Bacon’s Rebellion has been wallowing in history as of late, so we can’t pass up the latest research from the Demographics Research Group at the University of Virginia analyzing the impact of the Civil War on Virginia’s population.
The war was bloody, of course. Recent historians have estimated the total number of military deaths around 750,000. Census data indicate that the white, male, military-age population in the South was nearly 25% smaller after the war than would have been expected without the war. But that doesn’t include the effects of economic destruction, the flight of refugees, the movement of slaves seeking emancipation, or disruption to the pre-war migration to western states.
Given strong economic growth in Virginia (and what is now West Virginia) before the war, Census analysis suggests that Virginia would have added 229,000 new residents to a population of 1.6 million during the 1860s had the war not occurred. However, the 1870 census showed that the population of Virginia/West Virginia had increased by only 71,000 residents — 157,000 fewer than expected, Of those, only 33,000 were military deaths, writes Hamilton Lombard in a special report, “The Demographic Impact of the Civil War in Virginia.” That leaves a lot of people to be accounted for.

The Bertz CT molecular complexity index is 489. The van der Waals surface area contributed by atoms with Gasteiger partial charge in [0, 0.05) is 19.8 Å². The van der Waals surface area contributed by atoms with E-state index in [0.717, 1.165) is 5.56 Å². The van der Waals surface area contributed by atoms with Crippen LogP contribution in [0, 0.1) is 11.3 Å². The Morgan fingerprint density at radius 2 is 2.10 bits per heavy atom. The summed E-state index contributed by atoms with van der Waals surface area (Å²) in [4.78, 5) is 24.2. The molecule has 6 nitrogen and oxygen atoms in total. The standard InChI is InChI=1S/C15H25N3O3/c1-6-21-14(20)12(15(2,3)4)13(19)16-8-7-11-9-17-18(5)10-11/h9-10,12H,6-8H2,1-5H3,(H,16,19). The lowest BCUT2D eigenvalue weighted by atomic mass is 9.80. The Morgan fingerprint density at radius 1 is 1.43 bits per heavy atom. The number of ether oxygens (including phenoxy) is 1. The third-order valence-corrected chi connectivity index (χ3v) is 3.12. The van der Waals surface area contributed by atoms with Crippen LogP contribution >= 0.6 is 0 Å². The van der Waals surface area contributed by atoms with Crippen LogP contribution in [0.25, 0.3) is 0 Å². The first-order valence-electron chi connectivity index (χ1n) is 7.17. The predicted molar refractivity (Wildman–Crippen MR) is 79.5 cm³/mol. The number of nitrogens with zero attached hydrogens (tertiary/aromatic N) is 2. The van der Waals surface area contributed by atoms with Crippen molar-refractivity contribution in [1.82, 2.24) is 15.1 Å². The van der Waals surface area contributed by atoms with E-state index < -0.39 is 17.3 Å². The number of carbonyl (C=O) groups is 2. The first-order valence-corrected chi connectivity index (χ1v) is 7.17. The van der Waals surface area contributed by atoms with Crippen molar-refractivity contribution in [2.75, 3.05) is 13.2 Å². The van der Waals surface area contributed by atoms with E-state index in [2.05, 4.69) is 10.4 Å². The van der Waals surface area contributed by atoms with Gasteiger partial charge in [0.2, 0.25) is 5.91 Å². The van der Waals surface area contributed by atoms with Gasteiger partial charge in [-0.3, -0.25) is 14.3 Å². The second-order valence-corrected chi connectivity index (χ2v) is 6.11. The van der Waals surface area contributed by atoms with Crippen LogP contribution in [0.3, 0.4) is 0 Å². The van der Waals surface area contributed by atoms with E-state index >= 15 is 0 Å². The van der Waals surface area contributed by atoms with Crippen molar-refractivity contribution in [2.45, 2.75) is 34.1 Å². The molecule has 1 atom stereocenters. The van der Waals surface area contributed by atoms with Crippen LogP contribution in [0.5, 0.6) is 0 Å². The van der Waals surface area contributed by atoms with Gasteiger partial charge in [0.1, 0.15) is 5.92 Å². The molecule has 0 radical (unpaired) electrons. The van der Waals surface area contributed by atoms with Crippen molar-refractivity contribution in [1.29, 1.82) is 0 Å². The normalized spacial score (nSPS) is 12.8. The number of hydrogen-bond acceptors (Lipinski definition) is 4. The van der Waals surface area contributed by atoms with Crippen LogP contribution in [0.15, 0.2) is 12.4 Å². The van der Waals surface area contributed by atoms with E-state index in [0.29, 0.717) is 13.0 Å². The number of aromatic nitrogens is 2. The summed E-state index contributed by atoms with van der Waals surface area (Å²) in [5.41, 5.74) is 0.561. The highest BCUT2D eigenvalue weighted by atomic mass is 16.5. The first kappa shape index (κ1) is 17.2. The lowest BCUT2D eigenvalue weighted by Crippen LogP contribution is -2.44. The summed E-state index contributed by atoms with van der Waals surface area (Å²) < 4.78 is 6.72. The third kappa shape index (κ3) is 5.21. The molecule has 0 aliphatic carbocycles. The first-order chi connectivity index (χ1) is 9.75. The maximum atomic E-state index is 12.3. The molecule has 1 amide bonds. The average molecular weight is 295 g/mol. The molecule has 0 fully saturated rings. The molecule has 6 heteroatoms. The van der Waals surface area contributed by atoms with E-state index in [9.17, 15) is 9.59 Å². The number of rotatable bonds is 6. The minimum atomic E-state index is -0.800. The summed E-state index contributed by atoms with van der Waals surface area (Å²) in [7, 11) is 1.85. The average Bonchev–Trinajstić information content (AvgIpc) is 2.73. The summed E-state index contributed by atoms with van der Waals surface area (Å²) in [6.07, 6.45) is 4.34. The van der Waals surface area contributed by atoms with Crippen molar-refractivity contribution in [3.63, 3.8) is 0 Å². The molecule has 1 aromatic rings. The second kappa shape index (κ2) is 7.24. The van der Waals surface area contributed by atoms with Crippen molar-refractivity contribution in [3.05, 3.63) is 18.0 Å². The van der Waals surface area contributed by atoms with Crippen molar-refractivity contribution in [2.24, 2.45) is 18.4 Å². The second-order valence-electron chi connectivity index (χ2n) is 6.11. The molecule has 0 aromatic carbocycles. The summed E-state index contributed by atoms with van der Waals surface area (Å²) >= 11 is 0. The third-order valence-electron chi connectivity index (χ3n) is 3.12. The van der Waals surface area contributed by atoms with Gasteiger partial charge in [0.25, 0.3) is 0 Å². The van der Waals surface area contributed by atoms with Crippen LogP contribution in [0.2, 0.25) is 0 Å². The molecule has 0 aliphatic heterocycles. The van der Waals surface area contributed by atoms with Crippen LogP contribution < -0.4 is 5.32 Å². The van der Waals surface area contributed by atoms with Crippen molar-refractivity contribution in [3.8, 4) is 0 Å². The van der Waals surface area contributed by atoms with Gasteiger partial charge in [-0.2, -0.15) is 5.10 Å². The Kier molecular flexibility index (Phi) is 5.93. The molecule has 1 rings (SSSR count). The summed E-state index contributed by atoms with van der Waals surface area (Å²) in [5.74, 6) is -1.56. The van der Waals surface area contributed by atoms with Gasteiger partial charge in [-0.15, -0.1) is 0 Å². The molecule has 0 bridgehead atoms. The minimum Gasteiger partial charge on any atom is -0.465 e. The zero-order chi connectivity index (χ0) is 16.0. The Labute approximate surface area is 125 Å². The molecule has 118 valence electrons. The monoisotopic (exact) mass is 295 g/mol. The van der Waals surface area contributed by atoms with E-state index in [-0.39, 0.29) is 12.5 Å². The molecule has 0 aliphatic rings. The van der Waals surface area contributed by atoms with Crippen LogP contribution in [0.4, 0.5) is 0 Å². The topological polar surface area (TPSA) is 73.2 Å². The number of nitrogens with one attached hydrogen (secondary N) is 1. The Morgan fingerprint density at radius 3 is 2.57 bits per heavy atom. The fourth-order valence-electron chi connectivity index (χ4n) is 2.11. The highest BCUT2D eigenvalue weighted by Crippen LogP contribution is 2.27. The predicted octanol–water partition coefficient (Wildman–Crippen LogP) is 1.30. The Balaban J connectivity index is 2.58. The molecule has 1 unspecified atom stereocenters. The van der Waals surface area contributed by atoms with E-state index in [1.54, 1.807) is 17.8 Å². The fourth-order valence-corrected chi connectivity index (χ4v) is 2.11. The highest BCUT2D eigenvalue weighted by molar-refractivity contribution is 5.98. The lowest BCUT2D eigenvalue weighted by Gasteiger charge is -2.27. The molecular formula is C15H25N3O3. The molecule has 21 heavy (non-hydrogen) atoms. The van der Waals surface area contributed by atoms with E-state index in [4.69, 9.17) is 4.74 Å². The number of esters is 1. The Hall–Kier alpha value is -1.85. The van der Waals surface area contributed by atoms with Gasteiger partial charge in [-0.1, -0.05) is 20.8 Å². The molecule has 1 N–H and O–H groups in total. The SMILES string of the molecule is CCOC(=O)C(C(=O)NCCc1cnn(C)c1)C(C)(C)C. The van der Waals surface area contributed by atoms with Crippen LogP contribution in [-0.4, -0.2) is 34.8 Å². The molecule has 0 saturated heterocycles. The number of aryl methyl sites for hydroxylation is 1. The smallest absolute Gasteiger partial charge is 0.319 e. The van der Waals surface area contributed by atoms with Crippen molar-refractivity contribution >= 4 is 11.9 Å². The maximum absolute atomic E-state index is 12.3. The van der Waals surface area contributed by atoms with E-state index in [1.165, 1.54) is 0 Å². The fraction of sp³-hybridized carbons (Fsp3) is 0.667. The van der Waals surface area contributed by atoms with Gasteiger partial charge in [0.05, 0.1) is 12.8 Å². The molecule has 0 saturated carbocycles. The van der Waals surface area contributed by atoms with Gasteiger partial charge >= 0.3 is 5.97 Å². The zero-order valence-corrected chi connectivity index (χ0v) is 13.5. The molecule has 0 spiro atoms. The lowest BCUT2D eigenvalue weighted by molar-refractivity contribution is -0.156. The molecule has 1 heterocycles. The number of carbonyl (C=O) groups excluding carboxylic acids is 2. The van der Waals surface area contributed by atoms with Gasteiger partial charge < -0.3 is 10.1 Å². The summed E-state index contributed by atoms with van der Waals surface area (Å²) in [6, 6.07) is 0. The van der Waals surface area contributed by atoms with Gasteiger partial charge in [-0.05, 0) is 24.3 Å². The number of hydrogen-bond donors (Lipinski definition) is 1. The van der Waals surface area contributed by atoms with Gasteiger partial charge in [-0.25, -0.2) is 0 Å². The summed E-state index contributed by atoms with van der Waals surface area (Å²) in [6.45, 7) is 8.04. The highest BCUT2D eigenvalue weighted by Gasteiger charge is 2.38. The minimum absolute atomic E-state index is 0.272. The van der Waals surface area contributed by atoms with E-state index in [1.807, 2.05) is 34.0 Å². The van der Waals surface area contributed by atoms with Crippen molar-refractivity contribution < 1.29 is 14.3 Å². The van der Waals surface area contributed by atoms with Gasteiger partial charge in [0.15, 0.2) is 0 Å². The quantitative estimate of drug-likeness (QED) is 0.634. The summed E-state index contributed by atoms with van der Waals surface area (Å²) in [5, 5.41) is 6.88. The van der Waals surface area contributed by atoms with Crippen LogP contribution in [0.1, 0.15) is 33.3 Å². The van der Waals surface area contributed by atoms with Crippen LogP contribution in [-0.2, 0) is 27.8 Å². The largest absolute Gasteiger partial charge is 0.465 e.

The map above shows the counties most impacted (losing more than 20% of their “expected” populations). Many counties in the east were in active war zones where farms, houses, and rural industries were devastated by conflicting armies. Surprisingly, West Virginia’s economy was affected as well, despite being far from the major war zones. One likely reason: The war disrupted the construction of railroads and the flow of capital into the state’s western counties. Writes Lombard: “The war set back the development and industrialization of western Virginia by at least a decade.”
The war also disrupted the migration to western states that otherwise would have occurred. During the 1860s, some 175,000 whites and blacks would have been “expected” to move west. It’s not clear how many left and how many stayed. The continued digitation of Census records, suggests Lombard, will allow researchers to calculate more authoritative estimates of civilian deaths, out-migration and births.There are currently no comments highlighted.